The basic steps to checking facts involve finding the source, establishing the source's authority in the matter and considering what variables affect perceptions about the issue, reports CUNY. Finding such information involves speaking with primary sources when possible and using periodicals and other secondary resources as needed.
After talking to primary sources, PolitiFact.com suggests looking for research on the issue already done by others. See what these sources turn up, and verify their conclusions independently. PolitiFact also recommends elaborate Google searches using as many combinations of search terms as possible. Use the basic terms, and then try searches on closely related issues.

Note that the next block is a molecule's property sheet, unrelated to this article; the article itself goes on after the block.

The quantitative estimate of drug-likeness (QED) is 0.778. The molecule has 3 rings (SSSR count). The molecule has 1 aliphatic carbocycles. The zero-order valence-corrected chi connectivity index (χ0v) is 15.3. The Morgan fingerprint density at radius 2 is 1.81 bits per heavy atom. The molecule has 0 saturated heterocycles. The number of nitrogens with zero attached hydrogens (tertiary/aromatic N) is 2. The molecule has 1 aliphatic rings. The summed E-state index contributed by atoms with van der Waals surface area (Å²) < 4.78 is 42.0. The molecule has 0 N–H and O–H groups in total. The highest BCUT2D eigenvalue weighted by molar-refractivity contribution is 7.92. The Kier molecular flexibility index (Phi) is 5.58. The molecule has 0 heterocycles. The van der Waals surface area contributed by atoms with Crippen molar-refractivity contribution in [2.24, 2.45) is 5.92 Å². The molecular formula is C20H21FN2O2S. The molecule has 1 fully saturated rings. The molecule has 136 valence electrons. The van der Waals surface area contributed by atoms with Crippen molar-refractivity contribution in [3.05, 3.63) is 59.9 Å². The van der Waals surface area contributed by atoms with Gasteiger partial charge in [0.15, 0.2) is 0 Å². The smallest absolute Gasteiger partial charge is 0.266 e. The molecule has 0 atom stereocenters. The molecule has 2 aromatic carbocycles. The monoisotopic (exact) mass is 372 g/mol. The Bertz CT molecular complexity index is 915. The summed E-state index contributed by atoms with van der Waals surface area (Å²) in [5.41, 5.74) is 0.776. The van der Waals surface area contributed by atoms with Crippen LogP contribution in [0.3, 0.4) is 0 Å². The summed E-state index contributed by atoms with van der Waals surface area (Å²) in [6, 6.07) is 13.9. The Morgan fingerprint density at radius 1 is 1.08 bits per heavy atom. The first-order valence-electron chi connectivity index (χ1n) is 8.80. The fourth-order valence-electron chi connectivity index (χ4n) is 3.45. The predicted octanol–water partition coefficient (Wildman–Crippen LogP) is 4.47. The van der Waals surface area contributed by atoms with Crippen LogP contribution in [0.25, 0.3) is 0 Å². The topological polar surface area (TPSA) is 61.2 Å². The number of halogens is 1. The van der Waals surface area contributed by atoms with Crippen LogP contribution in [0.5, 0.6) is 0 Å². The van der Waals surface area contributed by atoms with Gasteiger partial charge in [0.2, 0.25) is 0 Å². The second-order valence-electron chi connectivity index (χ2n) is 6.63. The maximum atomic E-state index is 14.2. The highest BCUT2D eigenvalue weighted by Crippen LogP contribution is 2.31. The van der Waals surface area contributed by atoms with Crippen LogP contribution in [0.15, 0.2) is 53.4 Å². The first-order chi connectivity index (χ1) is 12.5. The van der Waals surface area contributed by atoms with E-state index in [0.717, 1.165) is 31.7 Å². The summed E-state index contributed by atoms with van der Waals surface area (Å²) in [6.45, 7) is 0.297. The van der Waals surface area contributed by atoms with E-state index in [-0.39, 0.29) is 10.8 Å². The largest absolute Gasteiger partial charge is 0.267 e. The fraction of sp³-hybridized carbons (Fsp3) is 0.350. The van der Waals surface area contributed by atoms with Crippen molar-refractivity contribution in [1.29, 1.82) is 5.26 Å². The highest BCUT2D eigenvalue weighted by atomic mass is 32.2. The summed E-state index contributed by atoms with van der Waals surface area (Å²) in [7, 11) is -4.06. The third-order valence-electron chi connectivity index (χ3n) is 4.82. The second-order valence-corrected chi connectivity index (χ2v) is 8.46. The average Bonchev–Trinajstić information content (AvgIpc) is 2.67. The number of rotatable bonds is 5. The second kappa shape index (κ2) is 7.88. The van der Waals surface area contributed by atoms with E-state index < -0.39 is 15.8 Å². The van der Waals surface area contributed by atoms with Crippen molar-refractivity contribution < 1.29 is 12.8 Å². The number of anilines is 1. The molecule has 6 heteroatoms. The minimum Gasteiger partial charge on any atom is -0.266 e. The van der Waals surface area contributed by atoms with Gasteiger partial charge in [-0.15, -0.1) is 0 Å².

Use the library to access commercial search sites such as Lexis Nexis and CQ to find information that doesn't show up in Google. Check out books on the issue as often as possible. Talk to experts in related fields to learn more about the topic, and then ask those experts whose opinions they respect in order to find more sources.
Try to look at the issue from as many angles as possible so as not to miss important context. Speak with sources who represent different perspectives. Once the main share of this work is done, step away from it for a little while to think. Sometimes taking a break allows one the perspective to see new information or an angle previously overlooked.